Suicides in Taiwan increased by 5.6% last year, reaching a three-year high, according to statistics released by the Ministry of Health and Welfare.

The data revealed that suicide rose to the 12th leading cause of death for the general population last year, with 16.2 deaths for every 100,000 people. Notably, the rates of suicidal death for the age groups of 15-24 and 65 and above have returned to pre-pandemic levels. For those aged 15-24 and 24-44, suicide became the second leading cause of death.

More than 10 in 100,000 people aged 15-24 and 28 in 100,000 people aged 65 and above died by suicide last year, according to statistics.

The total number of deaths increased by 13.2% last year, reaching 208,438, which the health ministry attributed to Covid-19 and an aging population. The standardized mortality rate rose by 9.5% to 443.9 per 100,000 people, an unusually huge jump reflecting the deaths from the pandemic.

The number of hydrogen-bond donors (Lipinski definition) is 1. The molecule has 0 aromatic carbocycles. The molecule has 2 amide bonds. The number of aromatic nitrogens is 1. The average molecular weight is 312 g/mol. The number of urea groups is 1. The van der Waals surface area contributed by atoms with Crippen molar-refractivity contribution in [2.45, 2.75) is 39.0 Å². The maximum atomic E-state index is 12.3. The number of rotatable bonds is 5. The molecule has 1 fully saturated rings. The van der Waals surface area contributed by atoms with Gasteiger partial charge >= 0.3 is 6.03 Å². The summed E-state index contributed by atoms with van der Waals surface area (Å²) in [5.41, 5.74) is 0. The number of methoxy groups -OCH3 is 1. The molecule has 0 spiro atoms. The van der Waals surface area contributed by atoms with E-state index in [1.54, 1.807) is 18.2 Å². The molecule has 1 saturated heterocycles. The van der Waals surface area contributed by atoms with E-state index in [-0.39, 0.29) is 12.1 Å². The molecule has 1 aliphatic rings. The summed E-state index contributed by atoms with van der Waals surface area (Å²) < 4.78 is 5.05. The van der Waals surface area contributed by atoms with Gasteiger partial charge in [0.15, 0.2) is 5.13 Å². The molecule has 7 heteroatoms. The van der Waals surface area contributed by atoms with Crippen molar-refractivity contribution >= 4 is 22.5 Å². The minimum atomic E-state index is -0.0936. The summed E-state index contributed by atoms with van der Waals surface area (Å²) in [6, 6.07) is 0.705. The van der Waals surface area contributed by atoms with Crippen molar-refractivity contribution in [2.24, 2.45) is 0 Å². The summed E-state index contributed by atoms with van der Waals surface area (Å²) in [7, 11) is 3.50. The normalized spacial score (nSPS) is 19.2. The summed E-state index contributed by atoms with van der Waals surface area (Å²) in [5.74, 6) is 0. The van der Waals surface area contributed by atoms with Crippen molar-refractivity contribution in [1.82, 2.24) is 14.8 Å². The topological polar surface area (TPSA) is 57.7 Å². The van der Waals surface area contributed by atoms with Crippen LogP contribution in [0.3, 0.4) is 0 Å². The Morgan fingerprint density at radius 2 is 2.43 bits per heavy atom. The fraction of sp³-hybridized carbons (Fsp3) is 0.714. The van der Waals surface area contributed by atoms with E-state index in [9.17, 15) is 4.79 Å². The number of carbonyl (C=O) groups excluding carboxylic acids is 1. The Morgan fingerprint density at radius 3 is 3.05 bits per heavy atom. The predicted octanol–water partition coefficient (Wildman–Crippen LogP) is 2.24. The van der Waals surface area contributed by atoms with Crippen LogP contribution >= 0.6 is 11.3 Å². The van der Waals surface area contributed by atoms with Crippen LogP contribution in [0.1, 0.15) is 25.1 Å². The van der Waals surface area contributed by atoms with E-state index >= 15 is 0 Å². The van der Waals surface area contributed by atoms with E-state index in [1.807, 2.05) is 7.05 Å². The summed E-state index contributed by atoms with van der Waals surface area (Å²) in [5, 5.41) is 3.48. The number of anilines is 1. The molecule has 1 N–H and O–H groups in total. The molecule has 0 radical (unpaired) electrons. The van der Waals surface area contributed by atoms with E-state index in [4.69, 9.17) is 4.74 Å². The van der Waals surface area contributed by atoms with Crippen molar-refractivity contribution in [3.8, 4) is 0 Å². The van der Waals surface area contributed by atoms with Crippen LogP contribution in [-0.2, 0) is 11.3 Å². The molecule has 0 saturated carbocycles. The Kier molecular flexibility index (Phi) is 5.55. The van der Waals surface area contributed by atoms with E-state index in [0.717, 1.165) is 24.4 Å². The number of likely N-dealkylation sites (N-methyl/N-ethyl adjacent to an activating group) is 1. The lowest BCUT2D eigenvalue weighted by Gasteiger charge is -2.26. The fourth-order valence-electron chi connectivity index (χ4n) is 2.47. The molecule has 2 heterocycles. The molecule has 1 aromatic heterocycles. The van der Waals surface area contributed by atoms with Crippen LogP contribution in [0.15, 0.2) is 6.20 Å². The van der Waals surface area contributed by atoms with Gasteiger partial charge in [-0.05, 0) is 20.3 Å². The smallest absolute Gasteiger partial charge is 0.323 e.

Cancer has remained the leading cause of death in Taiwan for 41 consecutive years. In particular, lung and liver cancer caused the highest mortality rates for a 43rd year in a row, the Central News Agency reports.

Chou Huang-chih, Executive Director of the Suicide Prevention Association, told CNA that family issues and substance abuse may lead teenagers astray, resulting in impulsive suicide attempts.

Chen Liang-yu, head of the Mental Health Division under the Ministry of Health and Welfare, said the ministry has identified three major factors contributing to youth suicide: excessive internet usage, family conflict, and mental health problems, such as depression and anxiety.

In response to the rising suicide rates among young people, Chen said the ministry is planning to establish a call-in system between schools and local health departments in cooperation with the Ministry of Education.

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TNL Editor: Bryan Chou (@thenewslensintl)

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